Team developing wearable tech for disease monitoring

Aug 06, 2014
Credit: Joseph Xu, Michigan Engineering Communications & Marketing

A new wearable vapor sensor being developed at the University of Michigan could one day offer continuous disease monitoring for patients with diabetes, high blood pressure, anemia or lung disease.

Wearable technologies, which include Google Glass and the Apple iWatch, are part of a booming market that's expected to swell to $14 billion in the next four years.

The new sensor, which can detect airborne chemicals either exhaled or released through the skin, would likely be the first wearable to pick up a broad array of chemical, rather than physical, attributes. U-M researchers are working with the National Science Foundation's Innovation Corps program to move the from the lab to the marketplace.

"Each of these diseases has its own biomarkers that the device would be able to sense," said Sherman Fan, a professor of . "For diabetes, acetone is a marker, for example."

Other chemicals it could detect include nitric oxide and oxygen, abnormal levels of which can point to conditions such as , anemia or .

Fan is developing the sensor with Zhaohui Zhong, an associate professor of electrical and computer engineering, and Girish Kulkarni, a doctoral candidate in electrical engineering. The researchers say their device is faster, smaller and more reliable than its counterparts, which today are much too big to be wearable. The new sensor can also detect a broader array of chemicals.

Beyond disease monitoring, the sensor has other applications. It would be able to register the presence of hazardous chemical leaks in a lab, or elsewhere, or provide data about air quality.

"With our platform technology, we can measure a variety of chemicals at the same time, or modify the device to target specific chemicals. There are limitless possibilities," Zhong said.

To create their technology, the researchers took a unique approach to detecting molecules.

"Nanoelectronic typically depend on detecting charge transfer between the sensor and a molecule in air or in solution," Kulkarni said.

However, these previous techniques typically led to strong bonds between the molecules being detected and the sensor itself. That binding leads to slow detection rates.

"Instead of detecting molecular charge, we use a technique called heterodyne mixing, in which we look at the interaction between the dipoles associated with these molecules and the nanosensor at high frequencies," Girish said.

This technique, made possible through the use of graphene, results in extremely fast response times of tenths of a second, as opposed to the tens or hundreds of seconds typical in existing technology. It also dramatically increases the device's sensitivity. The sensor can detect molecules in sample sizes at a ratio of several parts per billion.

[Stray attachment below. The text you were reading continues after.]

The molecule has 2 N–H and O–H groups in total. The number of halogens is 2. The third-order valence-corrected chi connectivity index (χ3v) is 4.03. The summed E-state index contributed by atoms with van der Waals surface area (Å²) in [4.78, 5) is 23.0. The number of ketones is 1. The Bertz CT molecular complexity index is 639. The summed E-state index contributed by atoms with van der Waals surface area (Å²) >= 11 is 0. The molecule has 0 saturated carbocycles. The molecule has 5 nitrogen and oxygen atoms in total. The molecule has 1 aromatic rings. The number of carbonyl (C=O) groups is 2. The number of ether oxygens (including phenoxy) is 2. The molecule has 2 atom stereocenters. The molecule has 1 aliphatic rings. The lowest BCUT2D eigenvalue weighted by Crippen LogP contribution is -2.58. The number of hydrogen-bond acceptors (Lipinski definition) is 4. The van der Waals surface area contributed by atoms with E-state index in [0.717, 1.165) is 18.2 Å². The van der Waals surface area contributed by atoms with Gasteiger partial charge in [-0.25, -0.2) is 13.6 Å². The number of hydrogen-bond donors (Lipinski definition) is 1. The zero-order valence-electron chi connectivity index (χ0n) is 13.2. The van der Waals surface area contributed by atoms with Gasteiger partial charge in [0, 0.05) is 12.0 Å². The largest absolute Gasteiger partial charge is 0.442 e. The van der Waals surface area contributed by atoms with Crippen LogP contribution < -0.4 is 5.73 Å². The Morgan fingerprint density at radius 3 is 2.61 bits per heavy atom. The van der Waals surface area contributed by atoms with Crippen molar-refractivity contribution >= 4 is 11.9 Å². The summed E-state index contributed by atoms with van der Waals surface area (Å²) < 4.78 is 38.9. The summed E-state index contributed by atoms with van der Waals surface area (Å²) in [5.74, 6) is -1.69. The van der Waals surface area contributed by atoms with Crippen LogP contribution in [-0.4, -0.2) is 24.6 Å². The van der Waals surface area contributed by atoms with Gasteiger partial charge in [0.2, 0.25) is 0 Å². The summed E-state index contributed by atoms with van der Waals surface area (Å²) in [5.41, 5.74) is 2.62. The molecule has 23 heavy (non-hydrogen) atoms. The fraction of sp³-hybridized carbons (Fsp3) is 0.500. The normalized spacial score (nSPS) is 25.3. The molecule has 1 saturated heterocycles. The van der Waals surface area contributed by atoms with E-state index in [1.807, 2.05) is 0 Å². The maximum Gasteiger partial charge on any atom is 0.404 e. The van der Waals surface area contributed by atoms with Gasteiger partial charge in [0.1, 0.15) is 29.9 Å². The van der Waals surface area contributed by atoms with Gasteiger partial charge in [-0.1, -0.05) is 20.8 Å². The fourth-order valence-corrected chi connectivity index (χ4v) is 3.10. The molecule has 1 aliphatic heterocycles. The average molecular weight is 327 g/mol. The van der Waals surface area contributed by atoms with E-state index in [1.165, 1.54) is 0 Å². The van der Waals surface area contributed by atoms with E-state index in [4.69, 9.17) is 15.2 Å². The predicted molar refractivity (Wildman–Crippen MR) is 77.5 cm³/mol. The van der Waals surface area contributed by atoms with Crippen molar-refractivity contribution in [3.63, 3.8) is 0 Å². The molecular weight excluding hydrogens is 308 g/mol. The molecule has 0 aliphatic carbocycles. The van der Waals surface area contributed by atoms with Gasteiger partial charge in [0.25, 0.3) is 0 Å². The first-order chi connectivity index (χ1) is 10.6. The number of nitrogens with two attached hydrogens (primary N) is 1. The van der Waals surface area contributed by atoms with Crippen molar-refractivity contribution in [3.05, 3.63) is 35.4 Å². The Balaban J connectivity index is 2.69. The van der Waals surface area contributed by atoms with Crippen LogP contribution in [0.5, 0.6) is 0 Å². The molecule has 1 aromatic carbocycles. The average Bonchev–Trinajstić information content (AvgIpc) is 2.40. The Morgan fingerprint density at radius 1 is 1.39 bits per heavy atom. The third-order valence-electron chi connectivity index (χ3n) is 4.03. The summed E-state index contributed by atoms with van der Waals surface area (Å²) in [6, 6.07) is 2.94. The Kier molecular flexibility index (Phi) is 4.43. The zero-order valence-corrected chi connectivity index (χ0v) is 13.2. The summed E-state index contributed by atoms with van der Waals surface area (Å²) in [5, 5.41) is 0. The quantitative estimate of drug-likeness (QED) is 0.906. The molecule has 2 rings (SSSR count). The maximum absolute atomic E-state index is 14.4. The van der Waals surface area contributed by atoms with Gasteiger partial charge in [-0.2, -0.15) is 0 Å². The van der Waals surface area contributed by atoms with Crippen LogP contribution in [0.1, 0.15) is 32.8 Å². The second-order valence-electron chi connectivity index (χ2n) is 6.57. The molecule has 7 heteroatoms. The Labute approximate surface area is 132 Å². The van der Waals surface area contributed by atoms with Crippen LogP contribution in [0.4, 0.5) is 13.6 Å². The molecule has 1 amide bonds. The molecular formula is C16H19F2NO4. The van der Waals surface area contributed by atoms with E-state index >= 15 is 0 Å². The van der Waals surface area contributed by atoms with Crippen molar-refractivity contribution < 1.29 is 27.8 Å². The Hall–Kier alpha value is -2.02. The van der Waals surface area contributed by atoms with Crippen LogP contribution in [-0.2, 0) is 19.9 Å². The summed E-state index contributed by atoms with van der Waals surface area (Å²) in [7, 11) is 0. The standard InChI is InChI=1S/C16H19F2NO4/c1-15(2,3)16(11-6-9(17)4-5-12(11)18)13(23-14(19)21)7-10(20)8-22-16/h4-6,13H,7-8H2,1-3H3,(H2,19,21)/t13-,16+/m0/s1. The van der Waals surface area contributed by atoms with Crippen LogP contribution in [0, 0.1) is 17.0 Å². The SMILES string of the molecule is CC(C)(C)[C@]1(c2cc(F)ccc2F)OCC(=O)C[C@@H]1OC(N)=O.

These nanoelectronic graphene vapor sensors can be completely embedded in a microgas chromatography system, which is the gold standard for vapor analysis, the researchers say. The entire microgas chromatography system can be integrated on a single chip with low power operation, and embedded in a badge-sized device that can be worn on the body to provide noninvasive and continuous monitoring of specific health conditions.

"We believe this device can be extremely beneficial to society," Fan said.

Explore further: Gold shapes up as new-age sensor

More information: The technology is described in the paper, "Graphene nanoelectronic heterodyne sensor for rapid and sensitive vapour detection," which is published in Nature Communications.

add to favorites email to friend print save as pdf

Related Stories

Gold shapes up as new-age sensor

Jul 07, 2014

(Phys.org) —A wearable pressure sensor that is both highly sensitive and cheap to produce could aid the development of prosthetic skin, touch-on flexible displays and energy harvesting, as well as changing ...

Graphene surfaces on photonic racetracks

Jul 28, 2014

In an article published in Optics Express, scientists from The University of Manchester describe how graphene can be wrapped around a silicon wire, or waveguide, and modify the transmission of light through it.

New optical sensors swell when exposed to target gas

Jun 17, 2014

Using microscopic polymer light resonators that expand in the presence of specific gases, researchers at MIT's Quantum Photonics Laboratory have developed new optical sensors with predicted detection levels ...

Electronic chip zooms in on explosives

Jun 24, 2014

A new electronic chip with microscopic chemical sensors can detect explosives in the air at concentrations as low as a few molecules per 1,000 trillion, its Israeli developers said Tuesday.

Recommended for you

A spray-on light show on four wheels: Darkside Scientific

Sep 14, 2014

Darkside Scientific recently drew a lot of gazes its way in its video release of a car treated to the company's electroluminescent paint called LumiLor. Electroluminescence (EL) is a characteristic of a material ...

Research project on accident-avoiding vehicle concluded

Sep 12, 2014

PRORETA 3 is completed after three and a half years of research work: The comprehensive driver assistance and automated maneuver concept supports the driver in keeping the vehicle in a safe driving corridor- ...

Making drones more customizable

Sep 12, 2014

A first-ever standard "operating system" for drones, developed by a startup with MIT roots, could soon help manufacturers easily design and customize unmanned aerial vehicles (UAVs) for multiple applications.

User comments : 0